You may be forgiven for thinking that the expression “clear as mud” was created specifically to describe limitation periods. The policy rationale behind limitation periods is to create certainty and predictability by establishing a firm deadline by which a claim must be brought or else the claim is lost forever. However, figuring out the limitation period may be difficult, especially when multiple statutes establish different limitation periods that apply to the same circumstances. Such was the case in Levesque v Crampton Estate.
By way of background, the plaintiff alleged that he was sexually assaulted by a priest in the 1970s. The priest pled guilty to the charges and was sentenced to eight month’s imprisonment in the 1980s. The priest passed away in 2010.
In 2013, the plaintiff brought the present action against the priest’s estate and the church’s governing organization (based in Ottawa).
In 2014, the church organization issued its statement of defence and a crossclaim against the priest’s estate for contribution and indemnity in the event any damages were awarded to the plaintiff.
In 2015, the plaintiff’s claim against the priest’s estate was dismissed on the grounds that it was barred – the plaintiff had started his action against the priest’s estate three years after the priest’s death, which was outside the two-year time limit set out in the Trustee Act .
The priest’s estate brought a motion to have the church organization’s crossclaim dismissed as well. The motion was unsuccessful at the trial level and the priest’s estate appealed.
The Court of Appeal for Ontario allowed the appeal and dismissed the crossclaim against the priest’s estate. In reaching its decision, the three-panel court reviewed the limitation periods set out in the Trustee Act and the Limitations Act, 2002.
Section 38(3) of the Trustee Act creates a hard two year deadline from date of death for any person or organization to bring an action against the deceased’s estate for any wrong committed by the deceased while alive. Because, his claim against the priest’s estate was dismissed.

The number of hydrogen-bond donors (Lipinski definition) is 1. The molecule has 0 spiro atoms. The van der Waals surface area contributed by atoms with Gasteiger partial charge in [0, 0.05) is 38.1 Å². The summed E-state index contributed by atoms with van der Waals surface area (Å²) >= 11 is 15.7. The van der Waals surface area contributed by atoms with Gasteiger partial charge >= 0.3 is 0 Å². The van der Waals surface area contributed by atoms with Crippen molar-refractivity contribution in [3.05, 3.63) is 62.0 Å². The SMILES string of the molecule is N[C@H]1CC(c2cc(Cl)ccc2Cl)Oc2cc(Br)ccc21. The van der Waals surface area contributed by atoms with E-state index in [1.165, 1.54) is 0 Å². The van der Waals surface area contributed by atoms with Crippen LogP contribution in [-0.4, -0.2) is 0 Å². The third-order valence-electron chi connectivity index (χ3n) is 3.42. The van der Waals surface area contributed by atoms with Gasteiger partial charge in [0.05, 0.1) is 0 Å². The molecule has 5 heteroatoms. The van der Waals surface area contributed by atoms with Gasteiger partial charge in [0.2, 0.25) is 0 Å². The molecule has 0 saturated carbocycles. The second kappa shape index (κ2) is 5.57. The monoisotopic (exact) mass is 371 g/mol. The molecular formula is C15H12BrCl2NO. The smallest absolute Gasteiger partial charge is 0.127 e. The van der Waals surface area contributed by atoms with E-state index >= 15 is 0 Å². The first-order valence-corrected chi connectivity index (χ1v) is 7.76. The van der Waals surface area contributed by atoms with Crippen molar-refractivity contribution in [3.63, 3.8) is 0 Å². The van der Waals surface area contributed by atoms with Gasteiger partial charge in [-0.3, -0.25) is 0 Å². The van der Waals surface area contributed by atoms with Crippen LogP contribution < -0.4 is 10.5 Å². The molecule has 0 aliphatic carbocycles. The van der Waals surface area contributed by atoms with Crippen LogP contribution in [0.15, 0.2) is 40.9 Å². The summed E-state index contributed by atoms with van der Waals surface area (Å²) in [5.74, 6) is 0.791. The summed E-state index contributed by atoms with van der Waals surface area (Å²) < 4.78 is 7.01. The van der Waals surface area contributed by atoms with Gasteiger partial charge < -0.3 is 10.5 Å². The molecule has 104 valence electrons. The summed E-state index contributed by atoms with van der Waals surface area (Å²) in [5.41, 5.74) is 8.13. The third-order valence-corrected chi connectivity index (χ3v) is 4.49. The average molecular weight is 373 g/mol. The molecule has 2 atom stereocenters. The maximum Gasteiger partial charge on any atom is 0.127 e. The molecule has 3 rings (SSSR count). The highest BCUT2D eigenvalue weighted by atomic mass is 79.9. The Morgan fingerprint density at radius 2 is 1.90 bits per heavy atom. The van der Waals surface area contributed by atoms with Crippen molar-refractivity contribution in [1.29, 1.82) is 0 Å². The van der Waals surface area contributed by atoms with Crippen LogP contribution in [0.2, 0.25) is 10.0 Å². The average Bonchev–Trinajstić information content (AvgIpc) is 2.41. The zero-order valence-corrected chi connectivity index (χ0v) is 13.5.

The church organization argued that its crossclaim against the priest’s estate was governed by the Limitations Act, not the Trustee Act. Section 4 of the Limitations Act, 2002, establishes a general two year limitation period to commence any claim, beginning on the date the claim is discovered. Section 18(1) of the Limitations Act, 2002, sets out that the two-year limitation period for a defendant to bring a crossclaim for contribution and indemnity starts running from the date on which the underlying claim is served.
The Court of Appeal described the difference between the two deadlines as follows:
The Limitations Act, 2002 is based on discoverability. Section 18(1) deems the claim to be discovered on the date the claim is served on the person who seeks contribution or indemnity. In contrast, s. 38(3) of the Trustee Act is a “hard” or absolute limitation. It is triggered by a fixed and known event – the death of the party against whom a claim is made.
In this case, the church organization argued that while the plaintiff was statute barred from continuing his claim against the priest’s estate pursuant to the Trustee Act, the Limitations Act, 2002, imposed a different limitation period on its crossclaim, which had not yet expired.
The Court of Appeal held that the crossclaim was a type of “action” and therefore fell within the purview of the Trustee Act. However, section 18(1) of the Limitations Act also clearly applied to the crossclaim. In order to resolve the conflict, the court turned to section 19 of the Limitations Act, 2002.
Section 19 refers to a Schedule which lists other statutes which take precedence over the limitation periods established in the Limitations Act, 2002 (unless listed in the Schedule, the Limitation Act, 2002, takes precedence). Section 38(3) of the Trustee Act is among those set out in the Schedule to the Limitations Act, 2002. As a result, the court found that the “hard” two-year limitation period established in the Trustee Act took precedence over the “discoverability” deadline established by the Limitations Act, 2002. Since the crossclaim was started more than two years after the priest died, the crossclaim was dismissed.
While the fear of missing a limitation period keeps litigators up at night, they also provide a wealth of late night reading. For more discussions of limitation issues, see the blogs by Joanna Lindenberg and Jacob Kaufman.